As Johnson, though not in the least an accessary to the imposture above related, had a considerable share in the controversy that it gave rise to, it seemed to me necessary to be thus particular in giving such an account thereof as would concentrate into one point all that was written on the subject, and convey to posterity the history of a transaction, the like whereof is not to be found among the records of literature. It is too fad a truth, that learning and rectitude of mind are qualities independent of each other, and that the world has in all ages abounded with examples of men of great erudition who have been wanting in common honesty. We read of men who have cor

rupted

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rupted the Holy Scriptures with a view to favour a particular heresy; and of monks who have forged charters to promote the secular interests of their fraternity: these, though wicked actions, must be supposed to have sprung from a principle, which, having for its object a common benefit, had somewhat of generosity in it: but the motives of this impoftor were all of the selfish kind, revenge for a supposed injury done to himself, and an impatience to be relieved from his own peculiar and personal wants and distresses; and thcugh it was for some time thought that his confeffion had atoned for his offence, we find it was in fact an aggravation of it: In as much as it was not fincere, it was a repentance to be repented of; and indeed in one sense he seems to have thought so, for, in his last publication, he retracts it, and that nothing might be wanting to fill up the measure of his iniquity, he defies his detector, whose endeavours were to beget in him that sense of shame which, as it is ever the forerunner of penitence, has ever been deemed falutary.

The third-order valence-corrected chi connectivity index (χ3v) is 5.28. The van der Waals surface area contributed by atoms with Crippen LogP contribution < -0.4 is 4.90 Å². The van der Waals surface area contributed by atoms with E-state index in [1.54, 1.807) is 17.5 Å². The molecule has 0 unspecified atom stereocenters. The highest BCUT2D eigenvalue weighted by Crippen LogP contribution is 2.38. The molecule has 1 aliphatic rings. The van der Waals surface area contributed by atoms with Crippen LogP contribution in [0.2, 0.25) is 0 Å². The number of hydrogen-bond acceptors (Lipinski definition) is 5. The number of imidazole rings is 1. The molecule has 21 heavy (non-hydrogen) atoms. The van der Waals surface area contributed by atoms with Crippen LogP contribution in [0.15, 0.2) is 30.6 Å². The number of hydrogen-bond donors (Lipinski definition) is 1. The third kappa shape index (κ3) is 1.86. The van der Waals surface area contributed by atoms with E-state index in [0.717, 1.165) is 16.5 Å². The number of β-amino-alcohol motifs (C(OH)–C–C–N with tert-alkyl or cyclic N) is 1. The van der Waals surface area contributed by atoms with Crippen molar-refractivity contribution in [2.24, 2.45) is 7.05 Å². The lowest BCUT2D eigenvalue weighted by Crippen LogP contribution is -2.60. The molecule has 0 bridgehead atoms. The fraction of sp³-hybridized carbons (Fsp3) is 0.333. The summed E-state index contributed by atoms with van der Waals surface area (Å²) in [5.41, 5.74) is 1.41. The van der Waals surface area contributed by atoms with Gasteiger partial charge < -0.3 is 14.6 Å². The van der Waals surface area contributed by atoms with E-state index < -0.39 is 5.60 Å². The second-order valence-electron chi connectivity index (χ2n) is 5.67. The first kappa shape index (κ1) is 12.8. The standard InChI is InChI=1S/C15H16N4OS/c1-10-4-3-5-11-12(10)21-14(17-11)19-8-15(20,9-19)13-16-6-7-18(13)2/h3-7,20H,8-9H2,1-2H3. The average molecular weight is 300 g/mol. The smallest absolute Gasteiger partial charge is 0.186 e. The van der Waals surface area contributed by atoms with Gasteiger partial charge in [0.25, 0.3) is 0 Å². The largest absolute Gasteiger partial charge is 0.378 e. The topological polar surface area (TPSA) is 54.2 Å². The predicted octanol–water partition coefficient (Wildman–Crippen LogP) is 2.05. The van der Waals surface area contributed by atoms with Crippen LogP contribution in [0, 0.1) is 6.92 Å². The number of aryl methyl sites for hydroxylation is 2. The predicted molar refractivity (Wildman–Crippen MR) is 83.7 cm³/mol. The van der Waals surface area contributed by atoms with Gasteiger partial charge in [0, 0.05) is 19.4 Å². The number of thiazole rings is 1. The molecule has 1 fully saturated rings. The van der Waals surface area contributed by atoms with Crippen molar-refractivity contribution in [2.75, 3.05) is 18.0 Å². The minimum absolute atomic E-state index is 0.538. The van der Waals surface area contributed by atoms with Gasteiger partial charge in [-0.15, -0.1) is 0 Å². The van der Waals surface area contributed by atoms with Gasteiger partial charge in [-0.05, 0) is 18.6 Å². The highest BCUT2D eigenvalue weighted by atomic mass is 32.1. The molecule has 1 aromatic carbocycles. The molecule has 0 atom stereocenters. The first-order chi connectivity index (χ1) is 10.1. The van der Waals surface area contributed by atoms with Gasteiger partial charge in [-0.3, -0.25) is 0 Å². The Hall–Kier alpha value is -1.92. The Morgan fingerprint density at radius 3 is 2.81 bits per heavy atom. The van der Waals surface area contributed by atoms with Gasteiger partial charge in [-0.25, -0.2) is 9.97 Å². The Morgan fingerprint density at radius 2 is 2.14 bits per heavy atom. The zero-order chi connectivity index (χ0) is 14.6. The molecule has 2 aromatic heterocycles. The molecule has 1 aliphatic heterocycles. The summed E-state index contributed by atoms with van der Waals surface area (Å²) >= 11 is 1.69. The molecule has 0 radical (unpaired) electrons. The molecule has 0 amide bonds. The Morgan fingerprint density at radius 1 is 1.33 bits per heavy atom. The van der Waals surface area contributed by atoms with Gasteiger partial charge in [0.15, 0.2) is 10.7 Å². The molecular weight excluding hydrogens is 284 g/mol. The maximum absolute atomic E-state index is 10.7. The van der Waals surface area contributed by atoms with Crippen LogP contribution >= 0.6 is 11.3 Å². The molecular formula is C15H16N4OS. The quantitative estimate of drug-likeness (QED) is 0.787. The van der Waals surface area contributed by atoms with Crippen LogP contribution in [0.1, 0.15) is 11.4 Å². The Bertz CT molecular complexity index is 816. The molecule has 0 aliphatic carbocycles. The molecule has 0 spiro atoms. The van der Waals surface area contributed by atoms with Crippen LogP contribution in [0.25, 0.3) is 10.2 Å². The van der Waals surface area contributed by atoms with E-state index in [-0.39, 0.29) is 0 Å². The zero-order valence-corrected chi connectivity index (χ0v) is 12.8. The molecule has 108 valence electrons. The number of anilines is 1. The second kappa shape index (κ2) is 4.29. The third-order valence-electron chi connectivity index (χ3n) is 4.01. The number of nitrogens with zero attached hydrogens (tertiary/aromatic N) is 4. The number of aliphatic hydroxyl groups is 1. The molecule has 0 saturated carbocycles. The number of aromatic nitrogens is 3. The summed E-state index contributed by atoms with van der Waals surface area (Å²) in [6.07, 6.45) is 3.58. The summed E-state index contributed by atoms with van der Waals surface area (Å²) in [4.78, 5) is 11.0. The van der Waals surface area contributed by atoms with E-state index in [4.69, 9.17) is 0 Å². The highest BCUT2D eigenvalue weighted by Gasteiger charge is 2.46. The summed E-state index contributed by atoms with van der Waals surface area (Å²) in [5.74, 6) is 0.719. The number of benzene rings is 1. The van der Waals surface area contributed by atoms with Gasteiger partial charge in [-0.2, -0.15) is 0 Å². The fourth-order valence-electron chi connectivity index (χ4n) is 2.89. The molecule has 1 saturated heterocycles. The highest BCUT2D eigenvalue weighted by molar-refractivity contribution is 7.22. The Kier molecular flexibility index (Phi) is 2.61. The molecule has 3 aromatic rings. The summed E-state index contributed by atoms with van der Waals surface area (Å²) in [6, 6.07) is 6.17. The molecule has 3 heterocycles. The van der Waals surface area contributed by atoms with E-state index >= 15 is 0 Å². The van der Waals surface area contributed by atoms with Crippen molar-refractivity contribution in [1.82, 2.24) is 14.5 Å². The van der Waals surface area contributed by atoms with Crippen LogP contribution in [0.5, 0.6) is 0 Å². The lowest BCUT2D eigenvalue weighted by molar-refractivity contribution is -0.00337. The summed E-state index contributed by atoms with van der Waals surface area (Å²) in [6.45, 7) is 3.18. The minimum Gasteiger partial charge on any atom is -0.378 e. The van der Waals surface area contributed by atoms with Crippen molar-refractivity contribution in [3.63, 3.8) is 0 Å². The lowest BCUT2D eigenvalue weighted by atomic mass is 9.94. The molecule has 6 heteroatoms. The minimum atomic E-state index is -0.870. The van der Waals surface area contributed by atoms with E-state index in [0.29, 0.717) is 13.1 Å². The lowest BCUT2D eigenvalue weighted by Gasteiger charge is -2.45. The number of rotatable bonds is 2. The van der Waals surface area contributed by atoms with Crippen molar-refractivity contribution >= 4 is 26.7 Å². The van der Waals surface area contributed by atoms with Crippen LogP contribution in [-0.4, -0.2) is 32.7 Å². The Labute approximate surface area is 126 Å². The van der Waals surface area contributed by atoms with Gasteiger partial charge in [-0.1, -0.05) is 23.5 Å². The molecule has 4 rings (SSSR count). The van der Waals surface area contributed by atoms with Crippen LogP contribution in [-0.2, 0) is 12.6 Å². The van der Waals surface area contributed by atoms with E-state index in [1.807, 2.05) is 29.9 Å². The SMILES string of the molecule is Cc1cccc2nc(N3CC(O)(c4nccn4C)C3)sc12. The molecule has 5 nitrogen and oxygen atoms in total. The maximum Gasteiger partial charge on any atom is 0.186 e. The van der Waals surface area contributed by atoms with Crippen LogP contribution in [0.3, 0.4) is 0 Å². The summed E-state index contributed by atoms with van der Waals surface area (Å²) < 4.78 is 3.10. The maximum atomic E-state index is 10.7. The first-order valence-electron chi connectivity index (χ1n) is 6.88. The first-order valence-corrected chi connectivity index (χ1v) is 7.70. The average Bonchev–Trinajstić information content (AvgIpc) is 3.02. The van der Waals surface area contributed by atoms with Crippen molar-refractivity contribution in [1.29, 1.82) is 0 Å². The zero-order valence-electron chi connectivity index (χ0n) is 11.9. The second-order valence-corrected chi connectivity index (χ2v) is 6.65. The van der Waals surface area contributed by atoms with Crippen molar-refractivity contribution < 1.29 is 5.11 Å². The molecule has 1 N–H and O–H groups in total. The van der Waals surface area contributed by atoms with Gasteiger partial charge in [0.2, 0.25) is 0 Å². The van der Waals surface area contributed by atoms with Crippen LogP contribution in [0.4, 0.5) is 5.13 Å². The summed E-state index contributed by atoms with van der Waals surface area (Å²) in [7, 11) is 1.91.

Great thanks are due to this learned divine and eminent scholar for the zeal and industry manifested by him in the course of this singular controversy, and every judicious reader must rejoice, that through his means our great poet has been rescued from an infamous charge, and that we may yet read the · Paradise Lost' without a suspicion of its originality.

To return to Johnson, I have already said that he paid no regard to time or the stated hours of refection, or even reit; and of this his inattention I will here relate a notable instance. Mrs. Lenox, a lady now well known

in the literary world, had written a novel intitled, “The < life of Harriot Stuart,' which in the spring of 1751, was ready for publication. One evening at the club, Johnson proposed to us the celebrating the birth of Mrs. Lenox's first literary child, as he called her book, by a whole night spent in festivity. Upon his mentioning it to me, I told him I had never fat

up

a whole night in my life; but he continuing to press me, and -faying, that I should find great delight in it, I, as did all the rest of our company, consented. The place appointed was the Devil tavern, and there, about the hour of eight, Mrs. Lenox and her husband, and a lady of her acquaintance, now living, as also the club, and friends to the number of near twenty, assembled. Our supper was elegant, and Johnson had directed that a magnificent hot apple-pye should make a part of it, and this he would have stuck with bay-leaves, because, forsooth, Mrs. Lenox was an authoress, and had written verses; and further, he had prepared for her a crown of laurel, with which, but not till he had invoked the muses by fome ceremonies of his own invention, he encircled her brows. The night passed, as must be imagined, in pleasant conversation, and harmless mirth, intermingled at different periods with the refreshments of coffee and tea. About five, Johnson's face shone with meridian splendour, though his drink had been only lemonade ; but the far greater part of us had deferted the colours of Bacchus, and were with difficulty rallied to partake of a second refreshment of coffee, which was scarcely ended when the day began to dawn. This phenomenon began to put us in mind of our reckoning;